For all the pain we’ve seen inflicted over the last hundreds of years, and for all the social illumination we’ve experienced in the last fifty, we are still a body of people defined by possessions. Money, property, etc. are all social indicators telling people exactly who we are and what we’re capable of. According to society, we all fit into a singular class. The social stratification we see every day is the jumping off point for Bong Joon-ho’s terrific Snowpiercer. Based off a French graphic novel of the same name, Snowpiercer is an inventive, witty, and violent inspection of class warfare. Taking place in a future where snow and ice blanket the Earth, the last remnants of human existence live in a globe spanning train with class designations. At the back of the train are society’s perceived rodents, a collection of sullied and malnourished humans. In the front are people living a lavish life, where decadence is joyously choked down. Every so often, the back of the train revolts against the front. The result is usually devastating. The momentum finally swings under the guidance of Curtis Everett (Chris Evans), a back-end martyr determined to finally lead a successful charge to the front.
The journey is not without bloodshed and peril, but Curtis and his small army march forward in the name of justice. Now, class warfare isn’t anything new to cinema, and the film’s grand points about social separation is far from subtle. But how it uses the main theme within a sci-fi concept, and surrounds it with dazzling sets and wonderfully orchestrated fight scenes, feels refreshing. The screenplay, written in part by Joon-ho and Kelly Masterson, also unravels in unpredictable ways. This especially holds true for each successive train car that Curtis captures. One car in particular, which features a dangerously plucky school class, is a sobering reminder of how social indignation creeps into our children’s minds. Part of the film’s enjoyment also comes from the actors playing in Joon-ho’s sandbox. Chris Evans is extremely compelling as Curtis, but the most colorful character on display is Tilda Swinton’s Minister Mason, a buck-tooth mouthpiece for the train’s rich citizens. She encapsulates the film’s wildest sensibilities, switching between rogue hilarity and vulgar violence in a single scene. For as ludicrous and violent as Snowpiercer gets, there’s a human element present that Joon-ho refuses to sacrifice. Perhaps it’s the persistence of a revolution pushing through a car full of guards wielding axes, or even the powerful sacrifices made along the way, but Joon-ho has made a hyper kinetic sci-fi film that ultimately isn’t a stranger to reality.
The Double (4/5)
In 2011 director Richard Ayoade, a comedian that gained notoriety through The IT Crowd, broke through with a film called Submarine. At first blush, Submarine has remnants of Wes Anderson’s DNA all over it. Off kilter characters, eclectic music, and a dark whimsy painted Ayoade as a natural disciple of Anderson’s kaleidoscope worlds. But as the film hummed along, Ayoade crafted a vision all his own, making Submarine one of 2011’s finest films. If Submarine introduced us to a budding talent, The Double, Ayoade’s newest film, shows us a director that is not only fearless but evolving. Based off the novella of the same name by Dostoyevsky, The Double is a macabre look at the socially inadequate Simon James (Jesse Eisenberg) and his increasing admiration for co-worker Hannah (Mia Wasikowska). Simon is a bit obsessive when it comes to Hannah’s life. She not only works with him, but she also lives in the apartment complex across from his. So, Simon innocently checks in on her from time to time with a telescope. This invasion of privacy would be chilling if not for Simon’s childish demeanor. It’s actually rather sweet. Unfortunately for Simon, a new man walks into his life: a doppelgänger by the name of James Simon (Jesse Eisenberg). James is a carbon copy of Simon, except he’s witty, charismatic, and fearless. While Simon struggles to converse with Hannah, James relishes his opportunities with Simon’s crush.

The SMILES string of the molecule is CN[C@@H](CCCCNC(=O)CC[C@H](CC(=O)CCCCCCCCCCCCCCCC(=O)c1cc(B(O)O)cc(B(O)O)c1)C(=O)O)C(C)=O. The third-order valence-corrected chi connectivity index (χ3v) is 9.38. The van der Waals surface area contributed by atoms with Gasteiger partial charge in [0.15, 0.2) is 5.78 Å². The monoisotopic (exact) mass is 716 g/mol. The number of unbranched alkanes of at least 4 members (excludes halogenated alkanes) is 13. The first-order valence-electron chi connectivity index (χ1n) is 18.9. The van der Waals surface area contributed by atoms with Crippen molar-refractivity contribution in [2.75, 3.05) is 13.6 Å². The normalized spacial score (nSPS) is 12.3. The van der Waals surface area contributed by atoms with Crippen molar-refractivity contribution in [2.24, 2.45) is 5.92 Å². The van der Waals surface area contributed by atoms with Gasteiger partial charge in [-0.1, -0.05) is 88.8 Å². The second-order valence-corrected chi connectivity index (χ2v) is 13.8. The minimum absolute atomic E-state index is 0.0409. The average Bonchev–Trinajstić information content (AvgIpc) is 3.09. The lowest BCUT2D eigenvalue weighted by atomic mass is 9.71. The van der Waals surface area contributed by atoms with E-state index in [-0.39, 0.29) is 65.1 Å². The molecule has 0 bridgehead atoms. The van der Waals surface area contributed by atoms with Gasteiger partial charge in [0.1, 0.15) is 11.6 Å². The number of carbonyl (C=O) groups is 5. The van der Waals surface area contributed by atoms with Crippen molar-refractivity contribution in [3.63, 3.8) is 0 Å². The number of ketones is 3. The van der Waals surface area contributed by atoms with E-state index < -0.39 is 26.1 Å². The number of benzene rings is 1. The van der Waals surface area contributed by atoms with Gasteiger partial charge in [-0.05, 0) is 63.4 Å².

A game of social chess comes to life between the two, as they ferociously vie for Hannah’s affection. As James becomes more intrusive, Simon slowly loses grip on reality and his own identity, all the while the only thing he cherishes – Hannah- becomes even more distant. Watching Eisenberg play off himself, especially when both of his characters represent the proverbial ends of the spectrum, is wild and surreal. Eisenberg has already mastered the chaotic flow of neurotic babble, but when he’s going against himself, well, it’s as frightening as it’s entertaining. When coupled with Ayoade’s choice in lighting and framing, shrouding the characters in overpowering shadows, Eisenberg is at once claustrophobic and liberating. Outside of Eisenberg’s performance, the miracle of The Double is Ayoade’s great handle of tone. There’s a dense, almost insufferable angst running throughout the film, but Ayoade just knows when to pepper in moments of bizarre humor. One of the film’s greatest jokes, also doubling as its saddest realization, is that no one recognizes the resemblance between Simon and James in the film; if only because Simon is so damn forgettable he doesn’t even register. And it’s that fear of anonymity and loneliness that drives The Double, as Ayoade has crafted a film that’s at worst a confusing and fun dream, and at best a living nightmare.